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Thread: Jack Height

  1. #1
    Senior Member Three Rings
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    Jack Height

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    I finally got my Jackpoint jack stands and it's pretty clear that my current floor jack is not going to work at almost 6" high alone.

    Is anyone else using Jackpoint stands and if so what jack are you using that fits with the plate under the car?

    I am still waiting on the car so I don't know the height from the ground to the pinch weld if anyone knows please post.

    I'll likely go ARcan at 4" but can go with Harbor Frieght at 2 7/8" so I am trying to get an idea of how low the jack needs to be to fit with the jackpoint plate.

    I'd even take a lowered pinch weld height because an inch drop is a safe assumption.

  2. #2
    Veteran Member Four Rings audibmi's Avatar
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    The front pinch weld clearance on the TTRS is ~5.5 inches while the rear is ~6 inches.

    I have the OTC low profile aluminum jack which only provides 3.5 inches when lowered and didn't provide sufficient clearance in the front when my h&r sport oe springs settled on my B8.5 S4. Looks like the harbor freight one provides more clearance.

    You could also get the low profile pad from jackpointstand in combination with a hockey puck to protect the pinch weld to gain a bit more clearance. The standard pad jackpointstand provides is quite thick. Here is a pic of the jackpointstand in action on my B8.5 S4:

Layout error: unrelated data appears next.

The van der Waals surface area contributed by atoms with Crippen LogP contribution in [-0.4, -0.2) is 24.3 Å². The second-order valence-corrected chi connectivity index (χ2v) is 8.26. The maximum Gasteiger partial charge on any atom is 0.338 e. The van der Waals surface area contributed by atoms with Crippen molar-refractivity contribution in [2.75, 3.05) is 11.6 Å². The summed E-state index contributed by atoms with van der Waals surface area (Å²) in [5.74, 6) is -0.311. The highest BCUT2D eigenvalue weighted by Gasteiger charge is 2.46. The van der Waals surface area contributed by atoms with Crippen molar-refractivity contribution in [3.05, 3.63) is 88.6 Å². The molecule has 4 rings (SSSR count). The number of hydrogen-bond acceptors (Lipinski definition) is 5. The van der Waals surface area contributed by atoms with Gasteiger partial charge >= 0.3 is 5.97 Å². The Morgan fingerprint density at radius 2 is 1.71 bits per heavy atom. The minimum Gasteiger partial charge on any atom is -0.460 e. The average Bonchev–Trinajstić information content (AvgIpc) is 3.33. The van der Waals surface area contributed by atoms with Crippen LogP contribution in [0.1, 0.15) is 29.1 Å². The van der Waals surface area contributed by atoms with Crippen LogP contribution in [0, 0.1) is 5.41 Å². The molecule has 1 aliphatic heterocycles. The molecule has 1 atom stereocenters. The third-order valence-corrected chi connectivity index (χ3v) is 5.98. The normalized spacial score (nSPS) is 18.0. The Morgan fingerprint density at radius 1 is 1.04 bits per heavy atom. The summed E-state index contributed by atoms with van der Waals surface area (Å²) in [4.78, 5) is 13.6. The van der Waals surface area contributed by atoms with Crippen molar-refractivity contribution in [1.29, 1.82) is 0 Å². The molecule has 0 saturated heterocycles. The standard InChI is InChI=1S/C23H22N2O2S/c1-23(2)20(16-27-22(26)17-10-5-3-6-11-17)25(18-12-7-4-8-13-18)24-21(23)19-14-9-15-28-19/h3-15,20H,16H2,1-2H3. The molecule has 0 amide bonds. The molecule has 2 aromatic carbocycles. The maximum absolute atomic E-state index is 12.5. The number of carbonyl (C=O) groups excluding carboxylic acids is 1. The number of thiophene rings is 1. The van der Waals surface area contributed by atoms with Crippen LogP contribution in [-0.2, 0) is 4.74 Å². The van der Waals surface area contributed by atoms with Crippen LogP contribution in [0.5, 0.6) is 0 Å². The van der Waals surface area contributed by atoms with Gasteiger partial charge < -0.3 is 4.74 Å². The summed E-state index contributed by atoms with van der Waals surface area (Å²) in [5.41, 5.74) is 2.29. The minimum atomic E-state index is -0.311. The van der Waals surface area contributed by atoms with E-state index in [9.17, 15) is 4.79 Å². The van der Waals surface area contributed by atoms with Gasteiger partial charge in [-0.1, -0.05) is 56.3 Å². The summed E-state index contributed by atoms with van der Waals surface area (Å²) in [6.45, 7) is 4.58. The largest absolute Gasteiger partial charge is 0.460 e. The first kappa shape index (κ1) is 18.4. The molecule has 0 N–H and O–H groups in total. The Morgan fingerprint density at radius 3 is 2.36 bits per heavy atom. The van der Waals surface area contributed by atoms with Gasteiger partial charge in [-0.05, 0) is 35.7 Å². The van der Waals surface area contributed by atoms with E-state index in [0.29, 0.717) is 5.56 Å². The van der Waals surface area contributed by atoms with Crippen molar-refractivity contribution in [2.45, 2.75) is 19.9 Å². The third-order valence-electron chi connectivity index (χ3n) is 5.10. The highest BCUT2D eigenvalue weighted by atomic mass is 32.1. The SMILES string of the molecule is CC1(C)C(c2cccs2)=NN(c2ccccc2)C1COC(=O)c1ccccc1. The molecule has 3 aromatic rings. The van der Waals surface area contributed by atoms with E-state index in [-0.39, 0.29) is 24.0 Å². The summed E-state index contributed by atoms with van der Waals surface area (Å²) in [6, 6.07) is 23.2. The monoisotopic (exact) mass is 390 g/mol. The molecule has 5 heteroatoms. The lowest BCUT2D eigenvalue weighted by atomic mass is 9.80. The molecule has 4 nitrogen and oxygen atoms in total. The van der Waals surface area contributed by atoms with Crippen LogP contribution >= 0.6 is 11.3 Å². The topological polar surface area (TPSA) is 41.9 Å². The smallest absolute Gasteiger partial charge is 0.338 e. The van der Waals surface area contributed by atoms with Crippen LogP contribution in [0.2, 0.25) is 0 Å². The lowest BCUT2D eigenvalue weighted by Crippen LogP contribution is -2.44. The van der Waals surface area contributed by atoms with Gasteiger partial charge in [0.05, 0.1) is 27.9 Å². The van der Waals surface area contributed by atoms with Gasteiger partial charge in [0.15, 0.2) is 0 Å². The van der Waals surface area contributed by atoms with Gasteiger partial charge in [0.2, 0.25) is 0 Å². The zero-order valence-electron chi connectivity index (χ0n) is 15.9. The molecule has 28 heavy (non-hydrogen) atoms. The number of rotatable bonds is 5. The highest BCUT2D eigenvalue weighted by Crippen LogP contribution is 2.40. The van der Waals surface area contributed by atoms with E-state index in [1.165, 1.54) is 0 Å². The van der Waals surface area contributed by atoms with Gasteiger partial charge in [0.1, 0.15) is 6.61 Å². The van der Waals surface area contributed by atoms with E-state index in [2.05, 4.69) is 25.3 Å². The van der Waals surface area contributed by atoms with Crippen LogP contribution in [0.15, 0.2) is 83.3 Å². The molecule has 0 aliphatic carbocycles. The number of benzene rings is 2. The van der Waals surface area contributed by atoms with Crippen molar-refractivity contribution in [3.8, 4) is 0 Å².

3. #3
    Senior Member Two Rings
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    Where do you get the pinch weld puck?
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  4. #4
    Senior Member Three Rings
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    I measure the top plate as 2.6" and the recess is 1/2 on the bottom so that puts the plate just over 2" top to jack contact. I am assuming the top will contact around pinch weld and weld will not bottom out if it does then that only helps because the depth from top to bottom of recess is just over 5/8" So total bottom of pinch to jack surface is id motr likr 1.5" but holding plate on pinch you still need the other 1/2 to fit jack under.